There are a few possibilities available when you are buying tools and materials for your renovation project. Most French towns have some kind of builders merchant where you can buy all the materials that you need.
This is a good place to start – local delivery charges will be less or not apply at all, and if you go in and introduce yourself before you start your project, and explain that you intend to spend lots of money, you will possibly be able to negotiate a discount.
The staff in the shop will get to know you, which will make it easier to get free advice. But I have found that prices are not always very clearly marked.
(See our DIY shops in France section for a brief introduction to the DIY shopping experience in France.)
Keep an eye on the free brochures and magazines that come tumbling through your door.Most of the larger stores eg E Leclerc, Auchan, Gamm Vert etc which have large ‘building’ sections have occasional promotions.
These promotions can save you a large amount of money. As an example, when I needed to buy 250 square metres of plasterboard for building ceilings and walls, a local ELeclerc was offering a promotion price that amounted to a reduction of about 2 euros per square metre. Even after paying the delivery charge (40 euros) I saved a great deal of money.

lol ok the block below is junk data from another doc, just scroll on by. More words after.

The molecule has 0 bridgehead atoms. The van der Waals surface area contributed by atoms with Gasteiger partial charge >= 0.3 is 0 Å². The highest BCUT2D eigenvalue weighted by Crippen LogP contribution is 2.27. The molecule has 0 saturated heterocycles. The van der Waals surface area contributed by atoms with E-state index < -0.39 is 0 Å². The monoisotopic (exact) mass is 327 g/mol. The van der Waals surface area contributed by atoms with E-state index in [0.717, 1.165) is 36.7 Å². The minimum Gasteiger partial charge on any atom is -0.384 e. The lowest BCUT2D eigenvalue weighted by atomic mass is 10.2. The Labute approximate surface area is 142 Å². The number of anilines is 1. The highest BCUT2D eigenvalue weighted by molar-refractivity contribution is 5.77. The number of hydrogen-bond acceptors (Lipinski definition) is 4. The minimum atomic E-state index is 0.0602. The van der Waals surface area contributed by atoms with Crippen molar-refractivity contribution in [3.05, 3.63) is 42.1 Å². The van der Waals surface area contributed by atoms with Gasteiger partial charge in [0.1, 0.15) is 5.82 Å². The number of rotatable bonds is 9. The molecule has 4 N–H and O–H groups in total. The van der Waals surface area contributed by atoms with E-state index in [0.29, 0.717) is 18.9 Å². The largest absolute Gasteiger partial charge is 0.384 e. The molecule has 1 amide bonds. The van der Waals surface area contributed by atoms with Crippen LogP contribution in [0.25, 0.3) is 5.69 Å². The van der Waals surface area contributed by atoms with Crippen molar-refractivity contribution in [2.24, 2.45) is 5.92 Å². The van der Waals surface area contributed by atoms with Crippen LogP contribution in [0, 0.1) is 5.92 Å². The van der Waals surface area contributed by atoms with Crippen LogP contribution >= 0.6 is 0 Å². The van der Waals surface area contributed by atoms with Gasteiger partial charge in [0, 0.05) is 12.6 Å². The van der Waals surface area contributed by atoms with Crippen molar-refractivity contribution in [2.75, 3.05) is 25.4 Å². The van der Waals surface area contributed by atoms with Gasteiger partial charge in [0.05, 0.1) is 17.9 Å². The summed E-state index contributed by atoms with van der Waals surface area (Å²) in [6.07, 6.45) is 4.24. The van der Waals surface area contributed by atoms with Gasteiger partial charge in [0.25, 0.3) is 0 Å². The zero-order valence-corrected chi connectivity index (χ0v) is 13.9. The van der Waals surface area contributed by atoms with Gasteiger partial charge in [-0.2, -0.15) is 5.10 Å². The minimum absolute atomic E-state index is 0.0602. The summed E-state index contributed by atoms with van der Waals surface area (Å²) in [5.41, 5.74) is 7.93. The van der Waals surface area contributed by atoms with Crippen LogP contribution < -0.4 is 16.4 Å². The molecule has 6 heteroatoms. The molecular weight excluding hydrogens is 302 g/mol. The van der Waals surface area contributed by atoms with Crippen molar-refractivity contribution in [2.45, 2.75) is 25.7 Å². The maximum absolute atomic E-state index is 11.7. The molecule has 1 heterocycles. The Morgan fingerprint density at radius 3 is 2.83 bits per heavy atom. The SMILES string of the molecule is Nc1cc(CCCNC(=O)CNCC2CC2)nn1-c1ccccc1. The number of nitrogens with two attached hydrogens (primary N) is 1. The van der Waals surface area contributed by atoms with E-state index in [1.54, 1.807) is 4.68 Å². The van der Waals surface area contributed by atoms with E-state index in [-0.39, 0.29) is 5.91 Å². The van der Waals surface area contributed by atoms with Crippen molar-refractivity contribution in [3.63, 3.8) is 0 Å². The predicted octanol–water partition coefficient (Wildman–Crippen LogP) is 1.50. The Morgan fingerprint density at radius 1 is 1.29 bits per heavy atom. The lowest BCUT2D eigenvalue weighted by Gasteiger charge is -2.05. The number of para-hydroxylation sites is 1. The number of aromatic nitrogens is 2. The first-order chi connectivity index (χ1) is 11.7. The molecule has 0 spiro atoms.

Similarly, other expensive items, such as insulation, are often available at a reduced price at certain times of the year. Even if you don’t actually need them for a month or two, consider buying them in advance and storing them.
Remember that the different jobs require different materials – plasterboard for a bathroom is not the same as plasterboard for a lounge, for example. So don’t get carried away with bulk buying, only to find you are left with large amounts of unnecessary materials. It is worth buying materials accredited as Normes Francaises (NF) whenever possible, since these are certified as being of a certain quality. When comparing prices between different suppliers, be sure you are comparing like with like – you can pay 5 euros or 25 euros per square metre of silver foil roof insulation, but they are not the same thing!
Always buy the right tool for the job. It does make a difference to the quality of the final result.
If you are starting a large project, buy good quality tools and electrical equipment at the beginning. These will cost several times as much as the cheapest available, but will actually last for the duration of the job, and make the work much easier to do. If you read the specifications on the boxes in the shop, it is unclear why you are paying extra, when they have the same speed, same pressure, same power and so on. Get home and use them and you will change your mind.
You have to trust me on this one – I don’t buy expensive things because I have got too much money, but because there is no alternative if you want to do a professional job.
Typical examples are drills, jigsaws, air compressors, angle grinders, pressure washers etc. All come in cheap versions and expensive versions and you will regret buying the cheaper.